Granted, it’s not a big involvement. On FRASIER, whenever Dr. Crane spoke to a listener on his radio show they got a celebrity to play the caller. Kevin Bacon did one for a show my partner David and I wrote. 
And recently my daughter and her husband wrote on CALL YOUR MOTHER starring Kyra Sedgwick who is married to Kevin Bacon.  So I'm two degrees from that end. 

And you can now link Kevin to any of the other unlikely celebrities I wrote for or directed.

Dr. Timothy Leary did a FRASIER phone call for one of our shows. That’s right. We wrote for Dr. Timothy Leary.  You'd think that would be good for some complimentary LSD at the Free Clinic, wouldn't you?

Also, we wrote jokes for the Chairman of the Joint Chiefs of Staff, Admiral William J. Crowe. He did a CHEERS we scripted.  See, aren’t I a name dropper?

Craig Ferguson guested on an episode of ALMOST PERFECT. So it’s just a few steps from Kevin Bacon to Craig Ferguson’s robot. Amaze your friends!

Then there are the athletes. We wrote for Wade Boggs (later to learn in his mistress’ tell-all in Playboy that he only took the job for a free trip to LA to bang her), Kevin McHale (who was sensational!), and Luis Tiant. (who also would have been great if only you could understand one single solitary thing he was saying – even after sixty takes).

So in only two steps you can get from Kevin Bacon to Luis Tiant. There’s a huge bar bet waiting to be won.

As a director, I had the pleasure of coaxing comic brilliance out of Karl Malone (in this case “the Mail Man” did not deliver – oy!), funnyman Mike Ditka (“a little more energy, Mike”), and Terry Bradshaw (“a little less energy, Terry. In fact, a LOT less energy. In fact, just stand there.”)

Oh sure, I’ve worked with a lot of top flight actors but you know all of them and could probably get to Kevin Bacon through other paths. The real challenge comes when someone throws Art Garfunkel at you (FRASIER caller), or you’re at the national finals and for the world’s championship you’re given the name Bombo the orangutan (did a JUST SHOOT ME I directed).

So use me. Be my guest. It’s my little way of Paying It Forward. The only thing disconcerting about providing this useful public service is that all these celebrities that I worked with so intimately over the years – I bet not one remembers me and knows who I am.  But that's okay.  I'm sure Bombo doesn't know who Kevin Bacon is either.

Friday, June 04, 2021

Friday Questions

Starting to feel like summer.  Vax so you can enjoy it.  Here are this week’s Friday Questions.

Jeff leads off.

Ken, when you watch episodes of sitcoms you were involved with, do you sometimes recognize certain laughs coming from the audience?

Yes.  I recognize Jim Brooks (pictured above) on TAXI and THE MARY TYLER MOORE SHOW.  He sounds almost like a donkey braying.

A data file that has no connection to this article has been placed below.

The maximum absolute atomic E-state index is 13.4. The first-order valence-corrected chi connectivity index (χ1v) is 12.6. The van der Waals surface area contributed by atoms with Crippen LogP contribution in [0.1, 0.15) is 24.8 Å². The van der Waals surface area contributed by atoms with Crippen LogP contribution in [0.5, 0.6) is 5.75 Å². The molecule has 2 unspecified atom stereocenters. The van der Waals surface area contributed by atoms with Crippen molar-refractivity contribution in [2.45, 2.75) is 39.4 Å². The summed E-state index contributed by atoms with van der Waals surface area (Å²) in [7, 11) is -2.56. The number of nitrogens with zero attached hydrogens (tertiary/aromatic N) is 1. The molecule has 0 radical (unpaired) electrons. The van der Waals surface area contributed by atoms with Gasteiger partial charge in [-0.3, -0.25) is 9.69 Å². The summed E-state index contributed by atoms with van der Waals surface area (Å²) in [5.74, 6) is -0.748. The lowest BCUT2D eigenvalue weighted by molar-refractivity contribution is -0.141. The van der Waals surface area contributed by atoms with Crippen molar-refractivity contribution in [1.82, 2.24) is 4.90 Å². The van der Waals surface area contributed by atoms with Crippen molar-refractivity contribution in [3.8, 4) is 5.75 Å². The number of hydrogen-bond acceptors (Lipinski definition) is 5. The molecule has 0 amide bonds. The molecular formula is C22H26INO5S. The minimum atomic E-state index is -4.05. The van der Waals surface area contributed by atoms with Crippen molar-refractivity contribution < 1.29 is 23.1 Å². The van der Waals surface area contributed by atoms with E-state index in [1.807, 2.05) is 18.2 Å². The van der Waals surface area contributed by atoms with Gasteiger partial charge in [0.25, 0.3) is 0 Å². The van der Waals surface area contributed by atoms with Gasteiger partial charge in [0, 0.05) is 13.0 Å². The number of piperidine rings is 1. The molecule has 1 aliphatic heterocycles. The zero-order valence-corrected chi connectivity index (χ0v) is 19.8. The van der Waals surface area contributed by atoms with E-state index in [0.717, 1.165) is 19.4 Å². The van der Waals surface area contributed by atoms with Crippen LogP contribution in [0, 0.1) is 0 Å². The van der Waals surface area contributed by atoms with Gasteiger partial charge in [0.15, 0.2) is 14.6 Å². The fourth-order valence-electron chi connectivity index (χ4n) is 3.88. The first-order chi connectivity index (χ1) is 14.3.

Two distinct laughers on CHEERS were Phoef Sutton and the cackle of Bill Steinkellner.  I occasionally hear Jim Burrows’ laugh as well.  

Chuck Lorre’s laugh is somewhat distinctive and I can pick it out from time to time on one of his shows.

Alas, I am not a loud laugher.  Especially at my own jokes. 

Matt wants to know:

Who is on your Mt Rushmore of announcers. I know you will say Vin Scully (who wouldn’t) and you have just said Marc Albert. Who are the other two?

Vin Scully, Marv Albert, Chick Hearn (of the Lakers), and Bill King (Raiders, Warriors, A’s).    

I don’t think anyone has ever called a better, more exciting football game on the radio than Bill King.  He gave you chills.

Same for Chick Hearn and basketball on the radio.  Most basketball expressions (like slam dunk) were invented by “Chicky baby.”

And while we’re on the subject of sportscasters, Jahn Ghalt wonders:

Where do you stand on broadcasters as they start to lose it, even the legends? Should they be allowed to stay on forever or should someone nudge them to the door at some point, and if so, how do you do that respectfully?

I think to protect them and their legacy, when iconic sportscasters start to lose it they should gracefully retire.   It’s harder for broadcasters who have been with one team for many decades.  Phasing them out might be one answer.  Or if the announcer is really incapable of calling a game, someone has to make the hard call.   

Hey, it's not a Supreme Court Justice.  You're not entitled to these jobs for life. 

I think you appeal to his pride.  You want him to go out with dignity and remain beloved.  

As the old saying goes, it’s better to leave a year too early than a year too late.

That said, I bet Vin Scully, (at 92) could still call a better game than 90% of the announcers out there.

And finally, from Brian:

I enjoyed your episode on writing. Have you ever been plagiarized? If so, what steps did you take?

Not any TV writing that I know of.  Had that been the case I would consulted my attorney. 

Before I had this blog, I would write snarky Oscar reviews and send them to my contact list.  I found out that one radio talk show host on my list would go on the air and steal all of my material as if it was his own.  Once I learned that he was promptly off my list.  

In my disc jockey days, there was an LA DJ who listened to me in San Bernardino and stole my material.  I learned this when I applied for a job at his station and the program director accused me of stealing his jock's material.  That resulted in a very angry phone call from me.